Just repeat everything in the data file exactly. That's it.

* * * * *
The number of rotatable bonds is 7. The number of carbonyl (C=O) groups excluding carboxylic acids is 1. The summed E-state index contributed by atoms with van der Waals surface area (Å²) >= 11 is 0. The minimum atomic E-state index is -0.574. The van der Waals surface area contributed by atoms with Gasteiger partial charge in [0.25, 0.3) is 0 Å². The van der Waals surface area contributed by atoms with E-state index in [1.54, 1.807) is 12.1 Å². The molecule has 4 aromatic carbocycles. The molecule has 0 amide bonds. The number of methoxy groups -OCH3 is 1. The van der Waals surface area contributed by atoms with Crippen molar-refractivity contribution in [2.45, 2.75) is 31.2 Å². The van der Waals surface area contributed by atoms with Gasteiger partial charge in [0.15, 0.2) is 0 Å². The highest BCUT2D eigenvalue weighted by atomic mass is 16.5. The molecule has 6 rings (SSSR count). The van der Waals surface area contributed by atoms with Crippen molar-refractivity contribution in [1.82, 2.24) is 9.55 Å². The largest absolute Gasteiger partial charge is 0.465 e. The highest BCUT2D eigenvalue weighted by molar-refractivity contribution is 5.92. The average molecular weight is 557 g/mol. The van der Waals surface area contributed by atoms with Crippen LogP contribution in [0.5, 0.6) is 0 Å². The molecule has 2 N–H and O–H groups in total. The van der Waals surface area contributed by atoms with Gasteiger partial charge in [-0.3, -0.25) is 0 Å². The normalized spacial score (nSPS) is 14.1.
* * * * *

The number of rotatable bonds is 7. The number of carbonyl (C=O) groups excluding carboxylic acids is 1. The summed E-state index contributed by atoms with van der Waals surface area (Å²) >= 11 is 0. The minimum atomic E-state index is -0.574. The van der Waals surface area contributed by atoms with Gasteiger partial charge in [0.25, 0.3) is 0 Å². The van der Waals surface area contributed by atoms with E-state index in [1.54, 1.807) is 12.1 Å². The molecule has 4 aromatic carbocycles. The molecule has 0 amide bonds. The number of methoxy groups -OCH3 is 1. The van der Waals surface area contributed by atoms with Crippen molar-refractivity contribution in [2.45, 2.75) is 31.2 Å². The van der Waals surface area contributed by atoms with Gasteiger partial charge in [0.15, 0.2) is 0 Å². The highest BCUT2D eigenvalue weighted by atomic mass is 16.5. The molecule has 6 rings (SSSR count). The van der Waals surface area contributed by atoms with Crippen molar-refractivity contribution in [1.82, 2.24) is 9.55 Å². The largest absolute Gasteiger partial charge is 0.465 e. The highest BCUT2D eigenvalue weighted by molar-refractivity contribution is 5.92. The average molecular weight is 557 g/mol. The van der Waals surface area contributed by atoms with Crippen LogP contribution in [0.5, 0.6) is 0 Å². The molecule has 2 N–H and O–H groups in total. The van der Waals surface area contributed by atoms with Gasteiger partial charge in [-0.3, -0.25) is 0 Å². The normalized spacial score (nSPS) is 14.1.